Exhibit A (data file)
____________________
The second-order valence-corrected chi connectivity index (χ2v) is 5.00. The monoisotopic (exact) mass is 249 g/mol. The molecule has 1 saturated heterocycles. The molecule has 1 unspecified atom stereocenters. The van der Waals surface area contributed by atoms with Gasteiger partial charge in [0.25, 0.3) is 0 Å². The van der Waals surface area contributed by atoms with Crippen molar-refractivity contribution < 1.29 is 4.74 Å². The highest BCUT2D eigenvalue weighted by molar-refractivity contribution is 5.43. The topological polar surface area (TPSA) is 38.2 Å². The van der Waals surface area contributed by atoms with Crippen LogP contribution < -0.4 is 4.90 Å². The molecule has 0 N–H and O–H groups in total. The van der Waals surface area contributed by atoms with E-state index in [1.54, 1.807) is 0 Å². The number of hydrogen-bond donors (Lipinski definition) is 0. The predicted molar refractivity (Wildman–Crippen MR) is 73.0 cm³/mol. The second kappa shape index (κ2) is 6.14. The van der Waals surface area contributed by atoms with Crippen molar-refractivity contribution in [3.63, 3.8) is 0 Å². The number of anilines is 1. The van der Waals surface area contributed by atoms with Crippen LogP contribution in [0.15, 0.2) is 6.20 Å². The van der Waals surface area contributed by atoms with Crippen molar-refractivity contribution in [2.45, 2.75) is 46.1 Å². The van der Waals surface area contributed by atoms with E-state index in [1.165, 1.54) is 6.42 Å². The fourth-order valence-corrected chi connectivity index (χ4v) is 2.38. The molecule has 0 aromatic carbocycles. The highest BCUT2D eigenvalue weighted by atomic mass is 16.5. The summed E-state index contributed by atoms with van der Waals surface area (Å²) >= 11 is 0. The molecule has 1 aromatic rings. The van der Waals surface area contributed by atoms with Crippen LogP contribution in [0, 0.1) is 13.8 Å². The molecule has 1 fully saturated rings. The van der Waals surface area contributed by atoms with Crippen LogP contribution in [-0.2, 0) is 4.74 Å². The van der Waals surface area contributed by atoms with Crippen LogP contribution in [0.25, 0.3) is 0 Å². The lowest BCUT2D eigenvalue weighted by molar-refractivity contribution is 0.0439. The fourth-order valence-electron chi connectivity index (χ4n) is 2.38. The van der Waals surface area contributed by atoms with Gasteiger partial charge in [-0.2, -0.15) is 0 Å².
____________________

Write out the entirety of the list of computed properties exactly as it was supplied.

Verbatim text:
The second-order valence-corrected chi connectivity index (χ2v) is 5.00. The monoisotopic (exact) mass is 249 g/mol. The molecule has 1 saturated heterocycles. The molecule has 1 unspecified atom stereocenters. The van der Waals surface area contributed by atoms with Gasteiger partial charge in [0.25, 0.3) is 0 Å². The van der Waals surface area contributed by atoms with Crippen molar-refractivity contribution < 1.29 is 4.74 Å². The highest BCUT2D eigenvalue weighted by molar-refractivity contribution is 5.43. The topological polar surface area (TPSA) is 38.2 Å². The van der Waals surface area contributed by atoms with Crippen LogP contribution < -0.4 is 4.90 Å². The molecule has 0 N–H and O–H groups in total. The van der Waals surface area contributed by atoms with E-state index in [1.54, 1.807) is 0 Å². The number of hydrogen-bond donors (Lipinski definition) is 0. The predicted molar refractivity (Wildman–Crippen MR) is 73.0 cm³/mol. The second kappa shape index (κ2) is 6.14. The van der Waals surface area contributed by atoms with Crippen molar-refractivity contribution in [3.63, 3.8) is 0 Å². The number of anilines is 1. The van der Waals surface area contributed by atoms with Crippen LogP contribution in [0.15, 0.2) is 6.20 Å². The van der Waals surface area contributed by atoms with Crippen molar-refractivity contribution in [2.45, 2.75) is 46.1 Å². The van der Waals surface area contributed by atoms with E-state index in [1.165, 1.54) is 6.42 Å². The fourth-order valence-corrected chi connectivity index (χ4v) is 2.38. The molecule has 0 aromatic carbocycles. The highest BCUT2D eigenvalue weighted by atomic mass is 16.5. The summed E-state index contributed by atoms with van der Waals surface area (Å²) >= 11 is 0. The molecule has 1 aromatic rings. The van der Waals surface area contributed by atoms with Crippen LogP contribution in [0, 0.1) is 13.8 Å². The molecule has 1 fully saturated rings. The van der Waals surface area contributed by atoms with Crippen LogP contribution in [-0.2, 0) is 4.74 Å². The van der Waals surface area contributed by atoms with Crippen LogP contribution in [0.25, 0.3) is 0 Å². The lowest BCUT2D eigenvalue weighted by molar-refractivity contribution is 0.0439. The fourth-order valence-electron chi connectivity index (χ4n) is 2.38. The van der Waals surface area contributed by atoms with Gasteiger partial charge in [-0.2, -0.15) is 0 Å².